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Dell Poweredge R510 Hyper-V vs ESXi


burnin_bones
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Hello all, and thank you for your contribution to the open community!

 

I have a dilemma, I have a (for home use) fairly beastly server at my disposal:

Dell Poweredge R510 gen11

32GB RAM

Dual - Quad core 2.26 Xeon processors with 4 virtual cores per socket, essentially a 16 core server.

8 - external SATA/SAS drive bays

6 - 1TB SATA 7200RPM drives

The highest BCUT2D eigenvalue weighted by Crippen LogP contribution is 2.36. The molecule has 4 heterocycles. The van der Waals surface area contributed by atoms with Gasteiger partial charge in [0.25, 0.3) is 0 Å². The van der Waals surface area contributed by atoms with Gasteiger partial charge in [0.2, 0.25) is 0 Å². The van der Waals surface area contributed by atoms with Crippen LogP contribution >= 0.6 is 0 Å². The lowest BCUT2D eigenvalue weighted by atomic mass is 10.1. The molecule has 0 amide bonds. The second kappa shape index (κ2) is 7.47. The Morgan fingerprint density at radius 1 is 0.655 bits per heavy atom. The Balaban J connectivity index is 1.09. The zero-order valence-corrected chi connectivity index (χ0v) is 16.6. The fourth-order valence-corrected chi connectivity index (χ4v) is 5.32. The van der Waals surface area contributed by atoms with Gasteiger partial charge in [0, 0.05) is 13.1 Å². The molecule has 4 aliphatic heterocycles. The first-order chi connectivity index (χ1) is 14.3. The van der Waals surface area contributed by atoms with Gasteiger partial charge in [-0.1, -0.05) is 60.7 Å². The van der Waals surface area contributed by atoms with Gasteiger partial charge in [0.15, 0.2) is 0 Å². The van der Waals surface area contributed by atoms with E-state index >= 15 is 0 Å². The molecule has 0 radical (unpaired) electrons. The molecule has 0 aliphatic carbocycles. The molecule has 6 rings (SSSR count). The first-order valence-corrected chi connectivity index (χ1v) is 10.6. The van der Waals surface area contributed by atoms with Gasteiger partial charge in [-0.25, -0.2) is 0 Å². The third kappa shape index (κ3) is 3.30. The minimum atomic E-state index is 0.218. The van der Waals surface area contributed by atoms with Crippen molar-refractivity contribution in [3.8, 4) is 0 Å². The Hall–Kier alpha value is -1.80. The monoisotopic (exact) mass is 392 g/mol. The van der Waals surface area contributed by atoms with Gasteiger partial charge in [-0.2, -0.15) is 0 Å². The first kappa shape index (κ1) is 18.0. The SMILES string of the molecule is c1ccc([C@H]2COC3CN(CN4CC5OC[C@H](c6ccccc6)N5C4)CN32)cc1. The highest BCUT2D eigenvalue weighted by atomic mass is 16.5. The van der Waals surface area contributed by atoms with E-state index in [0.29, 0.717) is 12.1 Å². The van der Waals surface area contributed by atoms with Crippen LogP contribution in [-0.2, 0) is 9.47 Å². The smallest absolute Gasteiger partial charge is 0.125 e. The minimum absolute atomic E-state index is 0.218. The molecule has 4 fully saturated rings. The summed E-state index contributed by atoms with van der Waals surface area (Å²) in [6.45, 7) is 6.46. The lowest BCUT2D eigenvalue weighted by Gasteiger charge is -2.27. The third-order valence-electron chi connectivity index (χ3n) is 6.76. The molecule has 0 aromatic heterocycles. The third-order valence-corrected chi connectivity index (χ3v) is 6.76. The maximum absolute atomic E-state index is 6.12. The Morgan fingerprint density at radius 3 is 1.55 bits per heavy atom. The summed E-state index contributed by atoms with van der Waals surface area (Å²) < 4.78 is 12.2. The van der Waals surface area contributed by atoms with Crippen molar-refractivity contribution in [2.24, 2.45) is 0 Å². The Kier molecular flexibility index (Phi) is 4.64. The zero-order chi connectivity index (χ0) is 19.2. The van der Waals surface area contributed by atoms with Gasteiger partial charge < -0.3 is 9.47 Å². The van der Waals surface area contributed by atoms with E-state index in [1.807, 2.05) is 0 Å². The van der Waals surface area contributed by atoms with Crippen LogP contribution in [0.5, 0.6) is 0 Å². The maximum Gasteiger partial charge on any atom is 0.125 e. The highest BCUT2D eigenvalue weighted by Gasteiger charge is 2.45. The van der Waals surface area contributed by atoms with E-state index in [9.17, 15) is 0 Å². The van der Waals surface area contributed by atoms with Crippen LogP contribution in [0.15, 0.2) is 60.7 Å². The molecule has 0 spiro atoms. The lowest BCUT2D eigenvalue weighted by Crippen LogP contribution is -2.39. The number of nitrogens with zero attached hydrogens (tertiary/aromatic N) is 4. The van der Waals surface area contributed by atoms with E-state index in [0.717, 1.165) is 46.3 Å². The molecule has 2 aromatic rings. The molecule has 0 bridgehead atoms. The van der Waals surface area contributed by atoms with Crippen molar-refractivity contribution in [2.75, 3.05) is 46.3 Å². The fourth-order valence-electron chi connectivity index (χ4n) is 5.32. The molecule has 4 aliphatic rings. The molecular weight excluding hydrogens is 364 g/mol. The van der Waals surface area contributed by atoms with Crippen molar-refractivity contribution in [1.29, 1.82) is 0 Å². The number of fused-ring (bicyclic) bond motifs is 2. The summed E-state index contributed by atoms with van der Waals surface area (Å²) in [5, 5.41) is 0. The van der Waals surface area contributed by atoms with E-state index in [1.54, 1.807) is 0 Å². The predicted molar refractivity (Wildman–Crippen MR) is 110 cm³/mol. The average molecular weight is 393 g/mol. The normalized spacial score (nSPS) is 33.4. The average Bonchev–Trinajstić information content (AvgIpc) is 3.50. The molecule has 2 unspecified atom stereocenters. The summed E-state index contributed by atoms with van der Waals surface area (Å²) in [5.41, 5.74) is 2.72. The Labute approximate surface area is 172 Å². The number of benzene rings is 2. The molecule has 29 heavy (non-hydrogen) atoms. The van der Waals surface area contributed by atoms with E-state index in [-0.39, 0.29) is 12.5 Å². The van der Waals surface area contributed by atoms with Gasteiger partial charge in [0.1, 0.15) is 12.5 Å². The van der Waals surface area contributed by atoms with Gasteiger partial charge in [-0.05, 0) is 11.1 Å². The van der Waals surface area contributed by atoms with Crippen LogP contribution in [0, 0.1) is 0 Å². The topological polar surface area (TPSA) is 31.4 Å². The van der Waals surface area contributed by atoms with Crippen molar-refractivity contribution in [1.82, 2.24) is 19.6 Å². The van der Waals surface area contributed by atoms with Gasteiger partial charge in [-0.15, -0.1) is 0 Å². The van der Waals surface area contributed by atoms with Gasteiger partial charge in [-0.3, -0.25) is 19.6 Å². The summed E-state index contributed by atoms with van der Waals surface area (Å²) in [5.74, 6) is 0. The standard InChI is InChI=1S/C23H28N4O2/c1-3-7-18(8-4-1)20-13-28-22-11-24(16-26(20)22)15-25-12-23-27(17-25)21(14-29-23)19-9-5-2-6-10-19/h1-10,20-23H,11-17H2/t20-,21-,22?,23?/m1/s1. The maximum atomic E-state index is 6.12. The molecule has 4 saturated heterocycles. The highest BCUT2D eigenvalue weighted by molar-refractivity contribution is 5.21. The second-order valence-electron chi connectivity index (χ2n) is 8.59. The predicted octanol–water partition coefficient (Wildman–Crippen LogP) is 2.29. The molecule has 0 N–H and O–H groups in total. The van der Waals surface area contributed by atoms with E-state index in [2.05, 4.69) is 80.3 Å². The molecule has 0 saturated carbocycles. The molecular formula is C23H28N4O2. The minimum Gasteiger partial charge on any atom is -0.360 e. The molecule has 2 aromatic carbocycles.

2 - 300GB 15k SAS drives

The RAID controller on board is a PERC-6i.

 

I *hope* to double the ram in the near future which is where the dilemma comes in...

 

The free version of ESXi, which you all know is limited to 32GB of ram, which is plenty, but we all want more.

Windows Server 2012 R2 Essentials is capable of 64GB of ram and of course has Hyper-V. (I can also get this for free through legitimate channels) *or any other version of Windows Server for that matter

 

(the following is my hypothetical thoughts on this as I have not tried/tested this yet)

If I were to use Windows, I was planning on creating a RAID mirror for the OS then RAID-0 the remaining 6 individual drives to present to Hyper-V 6 individual "virtual" drives (essentially bypassing the hardware RAID controller) and then use them to create the NAS...